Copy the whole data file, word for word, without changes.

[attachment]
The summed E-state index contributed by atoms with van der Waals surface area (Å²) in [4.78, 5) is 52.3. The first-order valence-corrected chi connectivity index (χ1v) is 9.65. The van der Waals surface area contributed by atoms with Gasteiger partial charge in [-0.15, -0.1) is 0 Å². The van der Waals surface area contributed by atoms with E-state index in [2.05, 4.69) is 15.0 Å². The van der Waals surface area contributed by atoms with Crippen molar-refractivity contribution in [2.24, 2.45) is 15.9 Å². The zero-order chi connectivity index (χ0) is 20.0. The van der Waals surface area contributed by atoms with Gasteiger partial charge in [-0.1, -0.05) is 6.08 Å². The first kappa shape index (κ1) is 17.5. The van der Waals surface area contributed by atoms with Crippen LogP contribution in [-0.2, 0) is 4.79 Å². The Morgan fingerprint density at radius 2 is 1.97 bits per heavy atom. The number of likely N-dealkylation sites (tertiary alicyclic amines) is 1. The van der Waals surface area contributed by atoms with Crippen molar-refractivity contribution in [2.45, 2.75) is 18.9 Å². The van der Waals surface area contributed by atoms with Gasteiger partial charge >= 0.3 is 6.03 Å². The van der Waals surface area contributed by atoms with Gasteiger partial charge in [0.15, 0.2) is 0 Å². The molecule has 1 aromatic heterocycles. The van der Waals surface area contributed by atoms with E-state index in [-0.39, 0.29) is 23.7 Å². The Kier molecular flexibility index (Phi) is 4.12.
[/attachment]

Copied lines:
The summed E-state index contributed by atoms with van der Waals surface area (Å²) in [4.78, 5) is 52.3. The first-order valence-corrected chi connectivity index (χ1v) is 9.65. The van der Waals surface area contributed by atoms with Gasteiger partial charge in [-0.15, -0.1) is 0 Å². The van der Waals surface area contributed by atoms with E-state index in [2.05, 4.69) is 15.0 Å². The van der Waals surface area contributed by atoms with Crippen molar-refractivity contribution in [2.24, 2.45) is 15.9 Å². The zero-order chi connectivity index (χ0) is 20.0. The van der Waals surface area contributed by atoms with Gasteiger partial charge in [-0.1, -0.05) is 6.08 Å². The first kappa shape index (κ1) is 17.5. The van der Waals surface area contributed by atoms with Crippen LogP contribution in [-0.2, 0) is 4.79 Å². The Morgan fingerprint density at radius 2 is 1.97 bits per heavy atom. The number of likely N-dealkylation sites (tertiary alicyclic amines) is 1. The van der Waals surface area contributed by atoms with Crippen molar-refractivity contribution in [2.45, 2.75) is 18.9 Å². The van der Waals surface area contributed by atoms with Gasteiger partial charge >= 0.3 is 6.03 Å². The van der Waals surface area contributed by atoms with Gasteiger partial charge in [0.15, 0.2) is 0 Å². The molecule has 1 aromatic heterocycles. The van der Waals surface area contributed by atoms with E-state index in [-0.39, 0.29) is 23.7 Å². The Kier molecular flexibility index (Phi) is 4.12.